Did a modified version of the Chief's engine compartment clean up this evening. I did some nasty damage using high pressure hose on my wife's '91 Capri a few years ago, so I am a little gun shy about doing this at the car wash.

Here's my approach for those concerned about water getting where it shouldn't be.

First, I use a flower watering wand to wet the engine compartment. Most of you have seen these. That have a head about 2" in diameter and often are mounted on the end of a 2' long arm with a slight bend. They're low pressure and the extended arm makes it easy to get to all the nooks and crannies. Just like the Chief's program, I have the engine running while I do this. Get it good and wet (except for electrical areas and the alternator) and then give it a good dose of Simple Green. Let it work for a few minutes, then rinse thoroughly.

At this point I get real crazy about making sure that the fenders don't have any of the hosed out solution on them. Then I start wiping down. First to dry, then each surface gets its own treatment. Hood edges and inside fender wells get Meguiar's Spray Mist Detailer (or similar wipe-and-shine product), Flat black and aluminum surfaces get Wax Shop's Bumper Black (or similar) and hoses, fan shrouds, and other plastic or rubber surfaces get Meguiar's Rubber and Vinyl Cleaner and Conditioner (or 303 or ArmorAll, whatever you prefer).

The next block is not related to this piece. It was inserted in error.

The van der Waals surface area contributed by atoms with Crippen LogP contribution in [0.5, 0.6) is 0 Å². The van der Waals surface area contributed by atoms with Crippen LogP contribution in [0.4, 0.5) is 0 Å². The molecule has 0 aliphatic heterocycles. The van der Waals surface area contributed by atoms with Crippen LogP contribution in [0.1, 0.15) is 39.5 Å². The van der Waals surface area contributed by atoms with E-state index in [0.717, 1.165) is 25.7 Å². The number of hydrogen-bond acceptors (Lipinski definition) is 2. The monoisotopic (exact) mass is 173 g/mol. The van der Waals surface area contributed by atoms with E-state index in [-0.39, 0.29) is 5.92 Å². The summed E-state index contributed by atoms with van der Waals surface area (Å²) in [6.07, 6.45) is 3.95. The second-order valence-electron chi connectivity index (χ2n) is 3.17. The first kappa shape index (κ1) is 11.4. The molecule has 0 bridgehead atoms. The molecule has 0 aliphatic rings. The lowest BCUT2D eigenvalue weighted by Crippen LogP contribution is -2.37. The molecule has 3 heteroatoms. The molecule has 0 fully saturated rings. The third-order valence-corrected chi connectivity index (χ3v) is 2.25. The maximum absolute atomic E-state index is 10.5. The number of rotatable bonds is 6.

I have used this method since 1993 (last time I did it at the car wash) and haven't had a single problem with electrical malfunctions.
My Sunday project... :eek:


More to follow...

Murman :cool: